Realtor Party & RPAC

The REALTOR® Party

Since the National Association of REALTORS® (NAR) hired its first lobbyist in 1973, America’s largest trade association has been working together to advance public policies and candidates that build strong communities, protect property interests and promote a vibrant business environment. In 2010-2011, NAR ramped up its efforts at the state and local levels by launching the REALTOR® Party Initiative. This included grants and tools to help state and local REALTOR® Associations run candidate and issue campaigns, and implement smart growth, housing opportunity and diversity programs, and much more.

As the only advocacy group in America that fights exclusively for property ownership, real estate investment, and strong communities, the REALTOR® Party is not focused on a side of the aisle; it is focused on the issues that matter to existing and future property owners and the real estate industry.

Supporting candidates and campaigns and engaging in community outreach, the REALTOR® Party leverages the association’s best asset—its grassroots network of more than 1.5 million REALTORS® across the U.S. and its territories—to work hard on behalf of America’s 85 million homeowners and those who aspire to one day join them.

In recent years, our local activities have increased, REALTORS® have gained political clout through legislative victories in every corner of the country, and state and local REALTOR® associations have expanded their community and political presence ... with support from the REALTOR® Party.

REALTORS® Political Action Committee (RPAC) & Political Fundraising

The REALTOR® Party works hand-in-hand with the REALTORS® Political Action Committee (RPAC); however, RPAC is a voluntary program and provides the “hard” dollars the association uses to make direct contributions to national, state, and local candidates. This partnership is what makes us a force to be reckoned with at all levels of government.

Launched in 1969 as the Real Estate Political Education Committee (REPEC), RPAC supports candidates of any party who understand and champion real estate issues. It is the most nonpartisan major PAC in the country. Political expenditures are divided nearly evenly among Republicans and Democrats based on their support of real estate issues. In 1974, NAR changed REPEC’s name to RPAC.

With the game-changing Supreme Court ruling in Citizens United v. The Federal Election Commission in 2010, NAR created an independent expenditure-only committee, the National Association of REALTORS® Congressional Fund, which helps supplement RPAC funding of federal and state independent expenditures. The Congressional Fund allows the tax-efficient use of NAR member dues to complement the association’s RPAC-funded political efforts, which are used for direct contributions to candidates.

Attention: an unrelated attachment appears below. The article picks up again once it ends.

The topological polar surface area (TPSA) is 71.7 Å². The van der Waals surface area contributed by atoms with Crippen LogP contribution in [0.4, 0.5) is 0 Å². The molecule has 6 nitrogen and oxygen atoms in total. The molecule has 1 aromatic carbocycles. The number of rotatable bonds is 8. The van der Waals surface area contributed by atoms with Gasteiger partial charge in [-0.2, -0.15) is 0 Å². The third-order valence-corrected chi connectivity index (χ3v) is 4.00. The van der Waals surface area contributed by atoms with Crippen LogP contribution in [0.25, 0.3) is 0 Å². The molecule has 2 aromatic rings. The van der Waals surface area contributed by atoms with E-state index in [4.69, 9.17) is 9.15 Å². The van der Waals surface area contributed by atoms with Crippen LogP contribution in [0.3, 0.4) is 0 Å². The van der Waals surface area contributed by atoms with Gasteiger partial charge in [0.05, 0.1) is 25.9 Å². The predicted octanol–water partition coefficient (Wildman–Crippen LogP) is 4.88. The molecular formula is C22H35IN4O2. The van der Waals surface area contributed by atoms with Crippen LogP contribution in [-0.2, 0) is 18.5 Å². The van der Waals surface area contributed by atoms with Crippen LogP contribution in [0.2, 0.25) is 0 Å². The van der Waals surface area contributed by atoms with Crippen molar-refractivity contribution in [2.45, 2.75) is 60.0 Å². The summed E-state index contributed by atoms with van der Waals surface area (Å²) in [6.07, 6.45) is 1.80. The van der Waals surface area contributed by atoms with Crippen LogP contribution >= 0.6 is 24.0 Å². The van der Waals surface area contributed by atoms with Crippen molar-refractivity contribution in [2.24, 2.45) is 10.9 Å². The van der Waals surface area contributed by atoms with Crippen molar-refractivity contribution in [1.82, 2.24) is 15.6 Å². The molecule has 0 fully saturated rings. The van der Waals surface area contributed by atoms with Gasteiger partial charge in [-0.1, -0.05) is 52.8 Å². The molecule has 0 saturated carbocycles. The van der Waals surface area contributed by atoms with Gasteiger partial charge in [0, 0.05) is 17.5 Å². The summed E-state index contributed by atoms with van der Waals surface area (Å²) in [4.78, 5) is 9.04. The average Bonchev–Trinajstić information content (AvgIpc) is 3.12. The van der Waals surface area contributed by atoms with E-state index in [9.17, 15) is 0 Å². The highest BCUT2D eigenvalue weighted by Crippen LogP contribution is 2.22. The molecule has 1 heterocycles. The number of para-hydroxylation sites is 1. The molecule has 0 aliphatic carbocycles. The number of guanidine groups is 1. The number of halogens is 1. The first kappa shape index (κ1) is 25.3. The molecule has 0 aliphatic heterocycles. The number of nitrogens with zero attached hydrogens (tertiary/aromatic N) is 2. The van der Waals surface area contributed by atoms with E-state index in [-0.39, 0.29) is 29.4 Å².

In 2015, NAR created the Corporate Ally Program to provide our extended real estate family—namely Multiple Listing Services and their business partners and advisors, real estate brokerages, NAR business affiliates and vendors and institutes, societies, and councils—with the flexibility to invest their corporate dollars to support REALTOR® Party issues and/or candidate programs.

Invest in RPAC

For more than 50 years, the REALTORS® Political Action Committee (RPAC) has been one of the strongest and most successful advocacy organizations in the nation. And there’s one reason for that: REALTORS®. RPAC recognizes that an industry that shies away from politics is an industry whose future is unstable and uncertain. Your voluntary investments in RPAC earn us a seat at the table with legislative and policy decision makers on Capitol Hill, statehouses and city halls across the country. Your continued support and engagement allow us to shape the size, scope and success of the real estate industry for REALTORS® and business, property, and home owners alike. Together, we’re protecting the future of real estate in America.

RPAC Frequently Asked Questions

PACs have been around since 1944, when the Congress of Industrial Organizations (CIO) formed the first one to raise money for the re-election of President Franklin D. Roosevelt. A Political Action Committee (PAC) is a popular term for a political committee organized by like-minded people for the purpose of raising and spending money to elect and defeat candidates. The PAC’s money must come from voluntary contributions from members rather than the member’s dues treasury. PACs represent business, labor or ideological interests. PACs can contribute $5,000 to a candidate committee per election (primary, general, run-off or special). They can also give up to $15,000 annually to any national party committee, and $5,000 annually to any other PAC. PACs may receive up to $5,000 annually from any one individual.